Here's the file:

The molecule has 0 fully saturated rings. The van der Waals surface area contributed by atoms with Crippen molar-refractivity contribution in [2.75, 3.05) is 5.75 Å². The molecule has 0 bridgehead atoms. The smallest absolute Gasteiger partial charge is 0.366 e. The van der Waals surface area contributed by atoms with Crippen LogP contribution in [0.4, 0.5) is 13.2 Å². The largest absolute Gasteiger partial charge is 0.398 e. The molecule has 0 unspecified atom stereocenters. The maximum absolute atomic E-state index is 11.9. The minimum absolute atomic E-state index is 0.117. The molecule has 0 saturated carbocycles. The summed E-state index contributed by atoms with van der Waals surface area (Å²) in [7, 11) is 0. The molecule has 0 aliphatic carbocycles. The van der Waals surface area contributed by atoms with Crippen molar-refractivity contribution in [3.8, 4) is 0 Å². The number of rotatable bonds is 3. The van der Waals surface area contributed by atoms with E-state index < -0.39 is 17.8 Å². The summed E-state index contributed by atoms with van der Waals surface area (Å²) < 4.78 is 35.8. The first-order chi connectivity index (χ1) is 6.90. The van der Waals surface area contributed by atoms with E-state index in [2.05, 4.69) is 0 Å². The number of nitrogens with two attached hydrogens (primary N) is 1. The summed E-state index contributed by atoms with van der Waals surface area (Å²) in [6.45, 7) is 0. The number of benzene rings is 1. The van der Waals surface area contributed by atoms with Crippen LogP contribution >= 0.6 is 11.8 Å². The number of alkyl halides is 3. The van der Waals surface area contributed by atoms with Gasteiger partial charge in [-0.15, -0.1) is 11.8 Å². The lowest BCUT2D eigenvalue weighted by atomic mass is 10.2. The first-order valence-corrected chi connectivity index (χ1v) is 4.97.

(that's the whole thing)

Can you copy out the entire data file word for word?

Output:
The molecule has 0 fully saturated rings. The van der Waals surface area contributed by atoms with Crippen molar-refractivity contribution in [2.75, 3.05) is 5.75 Å². The molecule has 0 bridgehead atoms. The smallest absolute Gasteiger partial charge is 0.366 e. The van der Waals surface area contributed by atoms with Crippen LogP contribution in [0.4, 0.5) is 13.2 Å². The largest absolute Gasteiger partial charge is 0.398 e. The molecule has 0 unspecified atom stereocenters. The maximum absolute atomic E-state index is 11.9. The minimum absolute atomic E-state index is 0.117. The molecule has 0 saturated carbocycles. The summed E-state index contributed by atoms with van der Waals surface area (Å²) in [7, 11) is 0. The molecule has 0 aliphatic carbocycles. The van der Waals surface area contributed by atoms with Crippen molar-refractivity contribution in [3.8, 4) is 0 Å². The number of rotatable bonds is 3. The van der Waals surface area contributed by atoms with E-state index < -0.39 is 17.8 Å². The summed E-state index contributed by atoms with van der Waals surface area (Å²) < 4.78 is 35.8. The first-order chi connectivity index (χ1) is 6.90. The van der Waals surface area contributed by atoms with E-state index in [2.05, 4.69) is 0 Å². The number of nitrogens with two attached hydrogens (primary N) is 1. The summed E-state index contributed by atoms with van der Waals surface area (Å²) in [6.45, 7) is 0. The number of benzene rings is 1. The van der Waals surface area contributed by atoms with Crippen LogP contribution >= 0.6 is 11.8 Å². The number of alkyl halides is 3. The van der Waals surface area contributed by atoms with Gasteiger partial charge in [-0.15, -0.1) is 11.8 Å². The lowest BCUT2D eigenvalue weighted by atomic mass is 10.2. The first-order valence-corrected chi connectivity index (χ1v) is 4.97.